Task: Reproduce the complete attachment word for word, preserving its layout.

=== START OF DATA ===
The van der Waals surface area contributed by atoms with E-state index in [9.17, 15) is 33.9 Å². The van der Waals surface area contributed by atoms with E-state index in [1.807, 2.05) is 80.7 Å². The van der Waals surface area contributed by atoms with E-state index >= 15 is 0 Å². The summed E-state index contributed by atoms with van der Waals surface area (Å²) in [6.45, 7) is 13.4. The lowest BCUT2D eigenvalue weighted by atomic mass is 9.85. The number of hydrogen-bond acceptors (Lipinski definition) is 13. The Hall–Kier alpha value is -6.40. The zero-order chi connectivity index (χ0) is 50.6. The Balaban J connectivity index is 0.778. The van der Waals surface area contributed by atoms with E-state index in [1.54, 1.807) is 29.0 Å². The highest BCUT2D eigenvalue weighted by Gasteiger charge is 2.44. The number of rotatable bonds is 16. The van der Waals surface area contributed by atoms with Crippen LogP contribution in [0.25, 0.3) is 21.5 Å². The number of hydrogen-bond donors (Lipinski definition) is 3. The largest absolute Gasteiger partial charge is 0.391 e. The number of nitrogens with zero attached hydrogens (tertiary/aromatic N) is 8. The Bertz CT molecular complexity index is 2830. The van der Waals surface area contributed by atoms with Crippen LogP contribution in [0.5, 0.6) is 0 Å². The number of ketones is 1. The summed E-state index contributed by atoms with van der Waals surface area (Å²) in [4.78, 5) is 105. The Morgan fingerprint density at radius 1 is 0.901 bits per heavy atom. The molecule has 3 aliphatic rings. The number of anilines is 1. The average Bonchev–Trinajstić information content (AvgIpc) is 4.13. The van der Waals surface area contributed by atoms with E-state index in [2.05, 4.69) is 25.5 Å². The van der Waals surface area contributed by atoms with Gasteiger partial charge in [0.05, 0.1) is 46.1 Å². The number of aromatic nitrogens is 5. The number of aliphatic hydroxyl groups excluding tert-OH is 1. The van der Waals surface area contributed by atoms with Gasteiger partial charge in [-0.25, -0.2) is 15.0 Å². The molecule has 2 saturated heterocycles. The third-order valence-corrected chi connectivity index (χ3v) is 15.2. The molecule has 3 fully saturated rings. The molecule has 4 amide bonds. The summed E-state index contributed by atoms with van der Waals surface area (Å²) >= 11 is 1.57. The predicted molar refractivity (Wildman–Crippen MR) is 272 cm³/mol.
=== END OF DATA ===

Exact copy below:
The van der Waals surface area contributed by atoms with E-state index in [9.17, 15) is 33.9 Å². The van der Waals surface area contributed by atoms with E-state index in [1.807, 2.05) is 80.7 Å². The van der Waals surface area contributed by atoms with E-state index >= 15 is 0 Å². The summed E-state index contributed by atoms with van der Waals surface area (Å²) in [6.45, 7) is 13.4. The lowest BCUT2D eigenvalue weighted by atomic mass is 9.85. The number of hydrogen-bond acceptors (Lipinski definition) is 13. The Hall–Kier alpha value is -6.40. The zero-order chi connectivity index (χ0) is 50.6. The Balaban J connectivity index is 0.778. The van der Waals surface area contributed by atoms with E-state index in [1.54, 1.807) is 29.0 Å². The highest BCUT2D eigenvalue weighted by Gasteiger charge is 2.44. The number of rotatable bonds is 16. The van der Waals surface area contributed by atoms with Crippen LogP contribution in [0.25, 0.3) is 21.5 Å². The number of hydrogen-bond donors (Lipinski definition) is 3. The largest absolute Gasteiger partial charge is 0.391 e. The number of nitrogens with zero attached hydrogens (tertiary/aromatic N) is 8. The Bertz CT molecular complexity index is 2830. The van der Waals surface area contributed by atoms with Crippen LogP contribution in [0.5, 0.6) is 0 Å². The number of ketones is 1. The summed E-state index contributed by atoms with van der Waals surface area (Å²) in [4.78, 5) is 105. The Morgan fingerprint density at radius 1 is 0.901 bits per heavy atom. The molecule has 3 aliphatic rings. The number of anilines is 1. The average Bonchev–Trinajstić information content (AvgIpc) is 4.13. The van der Waals surface area contributed by atoms with E-state index in [2.05, 4.69) is 25.5 Å². The van der Waals surface area contributed by atoms with Gasteiger partial charge in [0.05, 0.1) is 46.1 Å². The number of aromatic nitrogens is 5. The number of aliphatic hydroxyl groups excluding tert-OH is 1. The van der Waals surface area contributed by atoms with Gasteiger partial charge in [-0.25, -0.2) is 15.0 Å². The molecule has 2 saturated heterocycles. The third-order valence-corrected chi connectivity index (χ3v) is 15.2. The molecule has 3 fully saturated rings. The molecule has 4 amide bonds. The summed E-state index contributed by atoms with van der Waals surface area (Å²) >= 11 is 1.57. The predicted molar refractivity (Wildman–Crippen MR) is 272 cm³/mol.